Seventy undergraduates from five US University Hillels spent a week learning at the Hartman Institute in Jerusalem in December. Students from Columbia/Barnard, Princeton, UCLA, University of Pennsylvania, and Yale studied iEngage throughout the fall semester in preparation for the Israel seminar. Once in Israel, the group discussed questions of peace, justice, and the Israeli-Palestinian conflict through the lens of classical and contemporary sources, both Jewish and secular. Their study sessions were complimented by field trips around Jerusalem and cultural experiences designed to enhance the classroom learning and shed an additional perspective on the issues they had been discussing. From the opening session with Donniel Hartman teaching about Israel and the Palestinian Conflict: Our Internal Struggle through the closing session with Yossi Klein Halevi asking What Does It Mean for American Jews to be in a Relationship with the Israeli Psyche? the seminar never shied away from challenging topics. Tiyulim included visits to the settlements with the Shorashim-Roots Project, a combined effort of Palestinians and Jewish settlers to understand each other’s connections to the land, fears of each other and how they can live together, and a visit to one of the Jewish settler outposts, including a dialogue with residents.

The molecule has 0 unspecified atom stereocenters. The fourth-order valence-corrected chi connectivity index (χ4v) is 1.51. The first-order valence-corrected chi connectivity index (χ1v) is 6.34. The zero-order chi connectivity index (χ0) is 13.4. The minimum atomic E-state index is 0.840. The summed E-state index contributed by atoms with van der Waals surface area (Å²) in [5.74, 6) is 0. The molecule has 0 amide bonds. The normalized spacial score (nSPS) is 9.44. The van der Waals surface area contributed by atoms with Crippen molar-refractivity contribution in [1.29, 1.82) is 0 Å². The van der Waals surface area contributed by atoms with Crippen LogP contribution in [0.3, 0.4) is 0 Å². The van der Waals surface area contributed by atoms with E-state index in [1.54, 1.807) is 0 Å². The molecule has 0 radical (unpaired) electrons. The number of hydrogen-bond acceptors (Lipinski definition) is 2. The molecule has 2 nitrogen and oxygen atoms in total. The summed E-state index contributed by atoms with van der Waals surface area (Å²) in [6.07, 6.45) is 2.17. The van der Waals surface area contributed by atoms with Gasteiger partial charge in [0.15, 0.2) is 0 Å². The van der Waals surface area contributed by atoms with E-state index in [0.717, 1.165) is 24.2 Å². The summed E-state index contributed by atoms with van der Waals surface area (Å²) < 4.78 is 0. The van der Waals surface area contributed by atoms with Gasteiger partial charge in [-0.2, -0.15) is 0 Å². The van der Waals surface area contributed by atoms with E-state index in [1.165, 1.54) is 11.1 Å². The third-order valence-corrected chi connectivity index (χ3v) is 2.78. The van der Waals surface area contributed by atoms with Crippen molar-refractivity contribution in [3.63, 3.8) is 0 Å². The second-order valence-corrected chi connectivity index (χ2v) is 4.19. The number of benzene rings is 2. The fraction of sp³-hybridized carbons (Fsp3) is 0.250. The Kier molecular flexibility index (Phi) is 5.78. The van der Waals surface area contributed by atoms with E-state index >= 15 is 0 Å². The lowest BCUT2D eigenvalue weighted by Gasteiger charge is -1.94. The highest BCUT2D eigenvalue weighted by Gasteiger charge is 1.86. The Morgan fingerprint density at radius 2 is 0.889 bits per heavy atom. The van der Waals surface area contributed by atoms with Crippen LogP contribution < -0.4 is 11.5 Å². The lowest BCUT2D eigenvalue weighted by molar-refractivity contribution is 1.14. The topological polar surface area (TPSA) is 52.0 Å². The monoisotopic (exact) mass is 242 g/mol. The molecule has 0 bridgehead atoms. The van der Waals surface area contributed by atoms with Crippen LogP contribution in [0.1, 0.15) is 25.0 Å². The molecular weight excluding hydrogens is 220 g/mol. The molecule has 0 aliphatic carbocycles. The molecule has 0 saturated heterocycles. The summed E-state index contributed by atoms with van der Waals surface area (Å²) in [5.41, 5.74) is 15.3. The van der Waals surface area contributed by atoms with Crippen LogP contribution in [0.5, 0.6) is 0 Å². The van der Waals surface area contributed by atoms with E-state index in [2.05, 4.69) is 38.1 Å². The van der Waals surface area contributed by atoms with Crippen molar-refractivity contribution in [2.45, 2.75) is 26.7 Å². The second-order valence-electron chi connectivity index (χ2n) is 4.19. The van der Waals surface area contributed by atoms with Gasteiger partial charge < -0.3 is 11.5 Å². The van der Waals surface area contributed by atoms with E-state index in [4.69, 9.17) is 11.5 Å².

Participants reported that the seminar not only provided them with language that clarified their own thoughts on the Israeli-Palestinian conflict, but that many of the presenters exposed them to new ideas and ways of thinking. As one participant noted, “In reality, this seminar addressed not the conflict itself, but rather how we think and talk about it; what are our values that inform our perceptions of Israel and the Palestinians? How can we be inclusive rather than exclusive? How can we gain a more nuanced understanding of Israel and its people, and how we relate to them? I feel extremely empowered by the ideas discussed at Hartman.” The emphasis of a values-based understanding of Israel that is a hallmark of iEngage resonated strongly with many of the participants.